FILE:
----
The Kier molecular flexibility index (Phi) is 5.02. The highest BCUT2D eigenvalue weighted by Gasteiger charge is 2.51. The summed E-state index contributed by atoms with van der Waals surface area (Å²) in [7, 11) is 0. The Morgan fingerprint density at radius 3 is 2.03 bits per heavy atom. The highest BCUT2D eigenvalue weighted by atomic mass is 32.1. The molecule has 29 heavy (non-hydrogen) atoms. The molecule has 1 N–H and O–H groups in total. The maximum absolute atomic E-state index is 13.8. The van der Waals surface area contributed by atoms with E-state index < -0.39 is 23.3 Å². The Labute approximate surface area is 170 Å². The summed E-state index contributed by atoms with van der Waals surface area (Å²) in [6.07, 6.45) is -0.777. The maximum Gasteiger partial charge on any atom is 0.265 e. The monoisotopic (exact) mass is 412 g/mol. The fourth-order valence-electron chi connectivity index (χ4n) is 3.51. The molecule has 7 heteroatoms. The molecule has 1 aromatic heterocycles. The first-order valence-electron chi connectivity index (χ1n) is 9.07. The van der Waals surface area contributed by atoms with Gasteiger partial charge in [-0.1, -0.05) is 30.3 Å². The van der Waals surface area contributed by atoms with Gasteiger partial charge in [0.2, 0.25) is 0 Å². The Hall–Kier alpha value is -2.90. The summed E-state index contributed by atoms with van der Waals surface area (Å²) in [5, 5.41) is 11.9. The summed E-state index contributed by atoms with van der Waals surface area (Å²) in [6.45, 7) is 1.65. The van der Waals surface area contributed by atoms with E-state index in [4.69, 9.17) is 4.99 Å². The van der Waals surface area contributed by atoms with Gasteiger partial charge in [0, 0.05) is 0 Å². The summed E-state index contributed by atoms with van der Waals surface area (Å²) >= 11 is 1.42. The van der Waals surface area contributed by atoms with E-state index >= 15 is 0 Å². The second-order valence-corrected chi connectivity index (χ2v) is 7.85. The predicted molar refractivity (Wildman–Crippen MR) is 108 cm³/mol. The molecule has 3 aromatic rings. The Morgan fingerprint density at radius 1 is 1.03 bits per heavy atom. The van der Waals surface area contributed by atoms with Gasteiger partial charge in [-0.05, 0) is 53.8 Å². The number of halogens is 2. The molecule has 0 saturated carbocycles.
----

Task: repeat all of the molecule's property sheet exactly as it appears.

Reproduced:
The Kier molecular flexibility index (Phi) is 5.02. The highest BCUT2D eigenvalue weighted by Gasteiger charge is 2.51. The summed E-state index contributed by atoms with van der Waals surface area (Å²) in [7, 11) is 0. The Morgan fingerprint density at radius 3 is 2.03 bits per heavy atom. The highest BCUT2D eigenvalue weighted by atomic mass is 32.1. The molecule has 29 heavy (non-hydrogen) atoms. The molecule has 1 N–H and O–H groups in total. The maximum absolute atomic E-state index is 13.8. The van der Waals surface area contributed by atoms with E-state index < -0.39 is 23.3 Å². The Labute approximate surface area is 170 Å². The summed E-state index contributed by atoms with van der Waals surface area (Å²) in [6.07, 6.45) is -0.777. The maximum Gasteiger partial charge on any atom is 0.265 e. The monoisotopic (exact) mass is 412 g/mol. The fourth-order valence-electron chi connectivity index (χ4n) is 3.51. The molecule has 7 heteroatoms. The molecule has 1 aromatic heterocycles. The first-order valence-electron chi connectivity index (χ1n) is 9.07. The van der Waals surface area contributed by atoms with Gasteiger partial charge in [-0.1, -0.05) is 30.3 Å². The van der Waals surface area contributed by atoms with Gasteiger partial charge in [0.2, 0.25) is 0 Å². The Hall–Kier alpha value is -2.90. The summed E-state index contributed by atoms with van der Waals surface area (Å²) in [5, 5.41) is 11.9. The summed E-state index contributed by atoms with van der Waals surface area (Å²) in [6.45, 7) is 1.65. The van der Waals surface area contributed by atoms with E-state index in [4.69, 9.17) is 4.99 Å². The van der Waals surface area contributed by atoms with Gasteiger partial charge in [0, 0.05) is 0 Å². The summed E-state index contributed by atoms with van der Waals surface area (Å²) >= 11 is 1.42. The van der Waals surface area contributed by atoms with E-state index >= 15 is 0 Å². The second-order valence-corrected chi connectivity index (χ2v) is 7.85. The predicted molar refractivity (Wildman–Crippen MR) is 108 cm³/mol. The molecule has 3 aromatic rings. The Morgan fingerprint density at radius 1 is 1.03 bits per heavy atom. The van der Waals surface area contributed by atoms with Gasteiger partial charge in [-0.05, 0) is 53.8 Å². The number of halogens is 2. The molecule has 0 saturated carbocycles.